• Independent Contractors. When an employer exercises too much control over a worker, the worker is more likely to be an employee versus an independent contractor, regardless of any written agreement between the parties. If a wage claim is brought or an audit is triggered, an employer may suddenly discover that all of its independent contractors are deemed employees and $1,000s in overtime pay, minimum wage and/or back payroll taxes are now due.
  • Off-The-Clock Hours. Many employers also fall prey to time-keeping practices that inadvertently result in unpaid time. For example, allowing employees to clock in before their shifts begin, but paying for scheduled hours is a common mistake. This is intended for a convenience and to avoid time-clock bottlenecks. However employees may try to work during the ‘clocked hours’ versus the scheduled hours and won’t receive pay for the additional time, if the exception is not reported. This results in liability for the employer.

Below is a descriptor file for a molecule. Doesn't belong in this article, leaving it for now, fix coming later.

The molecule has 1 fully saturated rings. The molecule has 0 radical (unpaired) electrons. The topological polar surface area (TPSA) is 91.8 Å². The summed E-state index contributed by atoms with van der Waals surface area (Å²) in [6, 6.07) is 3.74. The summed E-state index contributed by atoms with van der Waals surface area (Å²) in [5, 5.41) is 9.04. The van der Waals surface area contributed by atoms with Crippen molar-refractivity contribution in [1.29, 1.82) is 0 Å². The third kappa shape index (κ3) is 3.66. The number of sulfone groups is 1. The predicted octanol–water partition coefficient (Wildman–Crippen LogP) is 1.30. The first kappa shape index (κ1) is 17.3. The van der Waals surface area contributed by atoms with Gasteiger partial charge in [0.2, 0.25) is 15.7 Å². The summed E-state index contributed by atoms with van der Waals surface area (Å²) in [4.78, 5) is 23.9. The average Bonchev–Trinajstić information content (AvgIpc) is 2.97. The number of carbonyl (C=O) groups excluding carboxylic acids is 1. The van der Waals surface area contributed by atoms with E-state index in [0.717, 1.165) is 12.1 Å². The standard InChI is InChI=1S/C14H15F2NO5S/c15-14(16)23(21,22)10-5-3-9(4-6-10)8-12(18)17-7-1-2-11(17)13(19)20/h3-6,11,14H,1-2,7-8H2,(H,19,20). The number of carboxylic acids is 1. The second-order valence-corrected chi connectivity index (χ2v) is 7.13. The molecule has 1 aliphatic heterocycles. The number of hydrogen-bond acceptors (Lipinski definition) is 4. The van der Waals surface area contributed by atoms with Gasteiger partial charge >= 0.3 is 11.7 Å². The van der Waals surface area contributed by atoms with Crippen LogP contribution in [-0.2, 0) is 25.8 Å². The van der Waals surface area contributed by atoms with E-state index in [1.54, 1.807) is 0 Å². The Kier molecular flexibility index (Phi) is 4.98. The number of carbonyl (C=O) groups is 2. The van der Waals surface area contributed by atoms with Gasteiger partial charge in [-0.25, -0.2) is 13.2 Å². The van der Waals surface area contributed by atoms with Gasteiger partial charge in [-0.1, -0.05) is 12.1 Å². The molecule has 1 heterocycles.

• Illegal Distribution of Tips. The Department of Labor (DOL) opines that tips are for “direct service employees.” Recent court cases in this area indicate that employers run afoul of the regulations by pooling tips and sharing them with employees falling outside this scope, including management or non-service employees, or even with the employer.
  • Payment for Rest and Meal Breaks. Improperly capturing and compensating employees for rest and meal breaks can also be a costly mistake for employers. Employees are entitled to a 10 minute rest break for every 4 hours of work. If an employee works an eight-hour shift without these breaks, they are entitled to their pay for the full eight hours that they worked, plus the additional 20 minutes of paid breaks that they did not take.